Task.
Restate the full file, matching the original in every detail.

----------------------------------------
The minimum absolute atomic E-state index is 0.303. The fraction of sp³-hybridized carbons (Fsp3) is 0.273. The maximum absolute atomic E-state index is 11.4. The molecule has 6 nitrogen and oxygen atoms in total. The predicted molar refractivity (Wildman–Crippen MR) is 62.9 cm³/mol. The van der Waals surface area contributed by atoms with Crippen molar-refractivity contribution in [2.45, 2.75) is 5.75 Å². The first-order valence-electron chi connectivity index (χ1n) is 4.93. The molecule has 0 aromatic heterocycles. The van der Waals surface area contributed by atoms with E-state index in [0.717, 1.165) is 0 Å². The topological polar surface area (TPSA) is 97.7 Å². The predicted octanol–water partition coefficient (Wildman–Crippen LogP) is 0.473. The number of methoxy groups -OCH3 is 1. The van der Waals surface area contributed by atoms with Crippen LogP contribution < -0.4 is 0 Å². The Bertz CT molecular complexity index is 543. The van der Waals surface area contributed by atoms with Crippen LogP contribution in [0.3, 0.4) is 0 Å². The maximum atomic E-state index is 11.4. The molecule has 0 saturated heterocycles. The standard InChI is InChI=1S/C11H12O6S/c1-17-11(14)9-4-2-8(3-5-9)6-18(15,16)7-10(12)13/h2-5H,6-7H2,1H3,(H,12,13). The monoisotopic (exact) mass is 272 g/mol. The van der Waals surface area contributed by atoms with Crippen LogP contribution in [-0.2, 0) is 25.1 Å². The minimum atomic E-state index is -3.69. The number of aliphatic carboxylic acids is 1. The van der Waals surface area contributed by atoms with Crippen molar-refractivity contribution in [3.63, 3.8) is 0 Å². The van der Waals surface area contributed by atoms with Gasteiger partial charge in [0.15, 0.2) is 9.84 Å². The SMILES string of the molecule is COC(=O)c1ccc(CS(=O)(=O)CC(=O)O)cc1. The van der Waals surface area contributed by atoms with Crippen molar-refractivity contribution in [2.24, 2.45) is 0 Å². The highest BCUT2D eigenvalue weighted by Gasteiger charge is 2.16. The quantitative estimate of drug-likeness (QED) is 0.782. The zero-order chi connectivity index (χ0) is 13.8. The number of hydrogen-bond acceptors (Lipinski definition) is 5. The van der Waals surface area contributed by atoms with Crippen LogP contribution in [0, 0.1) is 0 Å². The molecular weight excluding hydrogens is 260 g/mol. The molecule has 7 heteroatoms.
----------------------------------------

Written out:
The minimum absolute atomic E-state index is 0.303. The fraction of sp³-hybridized carbons (Fsp3) is 0.273. The maximum absolute atomic E-state index is 11.4. The molecule has 6 nitrogen and oxygen atoms in total. The predicted molar refractivity (Wildman–Crippen MR) is 62.9 cm³/mol. The van der Waals surface area contributed by atoms with Crippen molar-refractivity contribution in [2.45, 2.75) is 5.75 Å². The first-order valence-electron chi connectivity index (χ1n) is 4.93. The molecule has 0 aromatic heterocycles. The van der Waals surface area contributed by atoms with E-state index in [0.717, 1.165) is 0 Å². The topological polar surface area (TPSA) is 97.7 Å². The predicted octanol–water partition coefficient (Wildman–Crippen LogP) is 0.473. The number of methoxy groups -OCH3 is 1. The van der Waals surface area contributed by atoms with Crippen LogP contribution < -0.4 is 0 Å². The Bertz CT molecular complexity index is 543. The van der Waals surface area contributed by atoms with Crippen LogP contribution in [0.3, 0.4) is 0 Å². The maximum atomic E-state index is 11.4. The molecule has 0 saturated heterocycles. The standard InChI is InChI=1S/C11H12O6S/c1-17-11(14)9-4-2-8(3-5-9)6-18(15,16)7-10(12)13/h2-5H,6-7H2,1H3,(H,12,13). The monoisotopic (exact) mass is 272 g/mol. The van der Waals surface area contributed by atoms with Crippen LogP contribution in [-0.2, 0) is 25.1 Å². The minimum atomic E-state index is -3.69. The number of aliphatic carboxylic acids is 1. The van der Waals surface area contributed by atoms with Crippen molar-refractivity contribution in [3.63, 3.8) is 0 Å². The van der Waals surface area contributed by atoms with Gasteiger partial charge in [0.15, 0.2) is 9.84 Å². The SMILES string of the molecule is COC(=O)c1ccc(CS(=O)(=O)CC(=O)O)cc1. The van der Waals surface area contributed by atoms with Crippen molar-refractivity contribution in [2.24, 2.45) is 0 Å². The highest BCUT2D eigenvalue weighted by Gasteiger charge is 2.16. The quantitative estimate of drug-likeness (QED) is 0.782. The zero-order chi connectivity index (χ0) is 13.8. The number of hydrogen-bond acceptors (Lipinski definition) is 5. The van der Waals surface area contributed by atoms with Crippen LogP contribution in [0, 0.1) is 0 Å². The molecular weight excluding hydrogens is 260 g/mol. The molecule has 7 heteroatoms.